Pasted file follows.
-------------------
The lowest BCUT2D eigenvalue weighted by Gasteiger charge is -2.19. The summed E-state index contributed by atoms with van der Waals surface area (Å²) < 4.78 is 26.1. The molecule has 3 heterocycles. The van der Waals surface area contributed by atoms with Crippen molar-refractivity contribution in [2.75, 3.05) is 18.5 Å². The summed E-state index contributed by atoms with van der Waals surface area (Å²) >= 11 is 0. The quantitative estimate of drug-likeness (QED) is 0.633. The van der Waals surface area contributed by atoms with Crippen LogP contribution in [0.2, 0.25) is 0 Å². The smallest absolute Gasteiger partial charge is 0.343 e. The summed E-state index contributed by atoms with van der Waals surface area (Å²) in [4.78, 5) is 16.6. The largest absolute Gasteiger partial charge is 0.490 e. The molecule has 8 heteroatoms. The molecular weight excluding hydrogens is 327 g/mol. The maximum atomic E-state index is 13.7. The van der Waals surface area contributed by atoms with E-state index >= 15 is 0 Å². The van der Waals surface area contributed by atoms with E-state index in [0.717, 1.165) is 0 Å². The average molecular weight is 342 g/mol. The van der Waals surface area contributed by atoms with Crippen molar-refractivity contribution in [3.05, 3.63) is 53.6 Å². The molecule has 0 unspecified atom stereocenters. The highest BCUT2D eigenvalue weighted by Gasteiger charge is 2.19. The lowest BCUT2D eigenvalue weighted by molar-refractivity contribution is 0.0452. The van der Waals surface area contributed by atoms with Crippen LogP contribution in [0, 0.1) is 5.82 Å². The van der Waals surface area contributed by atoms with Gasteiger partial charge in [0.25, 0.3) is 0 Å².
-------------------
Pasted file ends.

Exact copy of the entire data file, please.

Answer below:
The lowest BCUT2D eigenvalue weighted by Gasteiger charge is -2.19. The summed E-state index contributed by atoms with van der Waals surface area (Å²) < 4.78 is 26.1. The molecule has 3 heterocycles. The van der Waals surface area contributed by atoms with Crippen molar-refractivity contribution in [2.75, 3.05) is 18.5 Å². The summed E-state index contributed by atoms with van der Waals surface area (Å²) >= 11 is 0. The quantitative estimate of drug-likeness (QED) is 0.633. The van der Waals surface area contributed by atoms with Crippen LogP contribution in [0.2, 0.25) is 0 Å². The smallest absolute Gasteiger partial charge is 0.343 e. The summed E-state index contributed by atoms with van der Waals surface area (Å²) in [4.78, 5) is 16.6. The largest absolute Gasteiger partial charge is 0.490 e. The molecule has 8 heteroatoms. The molecular weight excluding hydrogens is 327 g/mol. The maximum atomic E-state index is 13.7. The van der Waals surface area contributed by atoms with E-state index >= 15 is 0 Å². The van der Waals surface area contributed by atoms with E-state index in [0.717, 1.165) is 0 Å². The average molecular weight is 342 g/mol. The van der Waals surface area contributed by atoms with Crippen molar-refractivity contribution in [3.05, 3.63) is 53.6 Å². The molecule has 0 unspecified atom stereocenters. The highest BCUT2D eigenvalue weighted by Gasteiger charge is 2.19. The lowest BCUT2D eigenvalue weighted by molar-refractivity contribution is 0.0452. The van der Waals surface area contributed by atoms with Crippen LogP contribution in [0, 0.1) is 5.82 Å². The van der Waals surface area contributed by atoms with Gasteiger partial charge in [0.25, 0.3) is 0 Å².